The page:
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specialize in wheelchair accessible travel planning in Holland for:
Suggested wheelchair accessible vacations in Holland - tell us yours:
There are numerous public places, hotels, restaurants and tourist attractions throughout Holland that are barrier freeto wheelchair travelers. Many attractions, venues and concerts have special discounts and dedicated seating available with an advanced request.
Getting from one city to another is easily done by train in the Netherlands. The NS (Netherlands Railways) has special services for passengers with disabilities that need to be contacted in advance of your journey in some instances.
The accessibility of buildings in Amsterdam can be checked in advance. In the traditional Dutch villages and towns allow for narrow, cobbled streets. The best place for wheelchair travel is either in the bike lane or on a wide sidewalk. Bicyclist know the rules of the lane and move fast - forgetting the rule can rules can result in severe injuries.
In Rotterdam several RET bus and tramlines are accessible to wheelchair travelers. On accessible routes, special buses and trams which have lower floors which you can recognize by the wheelchair placard at the station stop and the bus or tram.TOP OF PAGE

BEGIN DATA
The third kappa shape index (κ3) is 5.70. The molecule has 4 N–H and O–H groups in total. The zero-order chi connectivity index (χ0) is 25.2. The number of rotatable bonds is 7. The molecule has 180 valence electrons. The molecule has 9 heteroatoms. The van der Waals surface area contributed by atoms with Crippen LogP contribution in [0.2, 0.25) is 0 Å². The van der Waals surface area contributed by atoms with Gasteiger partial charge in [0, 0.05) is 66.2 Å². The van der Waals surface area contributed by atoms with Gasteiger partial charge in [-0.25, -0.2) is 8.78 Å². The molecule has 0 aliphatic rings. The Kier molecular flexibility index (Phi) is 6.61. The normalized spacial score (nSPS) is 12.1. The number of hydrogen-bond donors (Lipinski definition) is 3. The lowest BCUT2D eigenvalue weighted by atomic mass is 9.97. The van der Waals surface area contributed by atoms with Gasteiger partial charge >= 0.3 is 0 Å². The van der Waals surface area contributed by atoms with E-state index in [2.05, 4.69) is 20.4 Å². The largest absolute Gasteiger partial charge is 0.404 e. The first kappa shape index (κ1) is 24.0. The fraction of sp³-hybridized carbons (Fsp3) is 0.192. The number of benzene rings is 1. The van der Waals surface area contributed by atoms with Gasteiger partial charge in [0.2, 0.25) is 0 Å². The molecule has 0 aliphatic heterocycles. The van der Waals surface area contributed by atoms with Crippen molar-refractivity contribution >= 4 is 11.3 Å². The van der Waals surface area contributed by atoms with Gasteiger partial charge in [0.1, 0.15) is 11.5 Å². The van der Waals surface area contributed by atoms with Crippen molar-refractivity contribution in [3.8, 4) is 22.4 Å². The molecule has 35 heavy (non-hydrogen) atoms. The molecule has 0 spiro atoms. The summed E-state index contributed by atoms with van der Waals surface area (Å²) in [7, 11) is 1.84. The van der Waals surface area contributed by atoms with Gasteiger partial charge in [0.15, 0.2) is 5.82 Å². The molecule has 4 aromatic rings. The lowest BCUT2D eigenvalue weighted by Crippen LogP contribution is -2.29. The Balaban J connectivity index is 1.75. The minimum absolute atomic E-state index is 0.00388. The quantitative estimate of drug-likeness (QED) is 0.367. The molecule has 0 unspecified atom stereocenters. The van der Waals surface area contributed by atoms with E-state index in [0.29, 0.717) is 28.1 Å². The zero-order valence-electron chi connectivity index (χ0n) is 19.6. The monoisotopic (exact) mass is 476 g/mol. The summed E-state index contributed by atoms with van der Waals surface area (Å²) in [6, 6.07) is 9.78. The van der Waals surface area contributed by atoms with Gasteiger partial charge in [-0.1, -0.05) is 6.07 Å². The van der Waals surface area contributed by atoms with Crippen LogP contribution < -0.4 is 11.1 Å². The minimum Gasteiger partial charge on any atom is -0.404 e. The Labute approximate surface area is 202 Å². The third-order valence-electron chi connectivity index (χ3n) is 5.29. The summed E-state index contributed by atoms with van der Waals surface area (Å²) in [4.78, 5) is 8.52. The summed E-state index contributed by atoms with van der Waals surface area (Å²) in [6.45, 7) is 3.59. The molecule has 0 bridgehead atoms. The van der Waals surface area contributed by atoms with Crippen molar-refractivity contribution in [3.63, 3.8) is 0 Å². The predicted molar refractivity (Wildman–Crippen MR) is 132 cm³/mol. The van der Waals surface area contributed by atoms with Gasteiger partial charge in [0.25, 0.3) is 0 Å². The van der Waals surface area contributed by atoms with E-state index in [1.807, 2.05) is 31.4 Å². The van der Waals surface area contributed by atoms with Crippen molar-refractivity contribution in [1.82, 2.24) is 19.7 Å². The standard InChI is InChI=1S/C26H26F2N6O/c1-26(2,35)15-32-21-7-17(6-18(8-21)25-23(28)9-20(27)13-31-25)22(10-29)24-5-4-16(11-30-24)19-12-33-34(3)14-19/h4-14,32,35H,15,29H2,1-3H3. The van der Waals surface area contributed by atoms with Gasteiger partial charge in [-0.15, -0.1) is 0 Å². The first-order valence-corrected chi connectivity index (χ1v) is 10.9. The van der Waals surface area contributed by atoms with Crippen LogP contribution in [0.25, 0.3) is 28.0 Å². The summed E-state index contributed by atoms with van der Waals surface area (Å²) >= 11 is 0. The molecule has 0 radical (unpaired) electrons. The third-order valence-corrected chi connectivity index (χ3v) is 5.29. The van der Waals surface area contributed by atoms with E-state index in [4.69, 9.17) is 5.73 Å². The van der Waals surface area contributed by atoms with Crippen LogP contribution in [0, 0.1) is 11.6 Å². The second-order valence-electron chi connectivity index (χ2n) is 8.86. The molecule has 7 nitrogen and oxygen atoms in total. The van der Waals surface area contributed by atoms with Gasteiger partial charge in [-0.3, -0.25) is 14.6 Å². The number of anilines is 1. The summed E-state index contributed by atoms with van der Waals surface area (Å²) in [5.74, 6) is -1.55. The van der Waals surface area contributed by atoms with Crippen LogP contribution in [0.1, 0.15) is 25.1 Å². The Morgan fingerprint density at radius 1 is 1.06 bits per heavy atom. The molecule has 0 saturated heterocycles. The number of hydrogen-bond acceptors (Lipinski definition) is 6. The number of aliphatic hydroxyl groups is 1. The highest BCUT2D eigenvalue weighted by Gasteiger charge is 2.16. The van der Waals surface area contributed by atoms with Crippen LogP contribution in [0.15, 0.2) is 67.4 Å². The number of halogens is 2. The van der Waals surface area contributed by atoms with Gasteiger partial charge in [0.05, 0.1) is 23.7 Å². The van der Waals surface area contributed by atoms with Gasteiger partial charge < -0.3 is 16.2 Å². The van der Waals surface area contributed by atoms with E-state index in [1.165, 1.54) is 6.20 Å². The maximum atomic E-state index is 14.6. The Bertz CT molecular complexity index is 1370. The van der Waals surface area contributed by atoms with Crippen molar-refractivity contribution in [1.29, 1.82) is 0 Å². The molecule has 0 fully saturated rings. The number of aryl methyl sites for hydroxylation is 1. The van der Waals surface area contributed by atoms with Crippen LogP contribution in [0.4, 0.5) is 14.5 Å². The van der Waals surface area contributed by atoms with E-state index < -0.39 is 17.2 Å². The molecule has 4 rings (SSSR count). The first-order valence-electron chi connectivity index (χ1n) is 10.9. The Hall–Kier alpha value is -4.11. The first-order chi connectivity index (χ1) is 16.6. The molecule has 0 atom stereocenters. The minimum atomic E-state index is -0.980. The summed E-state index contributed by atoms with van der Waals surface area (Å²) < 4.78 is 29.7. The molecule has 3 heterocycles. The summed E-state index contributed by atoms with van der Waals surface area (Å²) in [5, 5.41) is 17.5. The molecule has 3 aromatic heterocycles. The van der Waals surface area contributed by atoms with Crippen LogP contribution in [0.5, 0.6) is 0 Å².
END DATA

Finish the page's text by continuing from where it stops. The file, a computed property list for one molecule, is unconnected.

Accessible Holland Towns
Accessible Alkmaar Overview:
On Fridays mornings from April through September cheese carriers reenact the centuries old tradition of selling cheese. Carriers in traditional costumes place thousands of cheeses in Waagplein square where they are weighed, graded, and sold in a fascinating spectacle. Close by on the banks of the Hoornsevaart are four of the six surviving windmills of Oudorp.
Accessible Amsterdam Overview: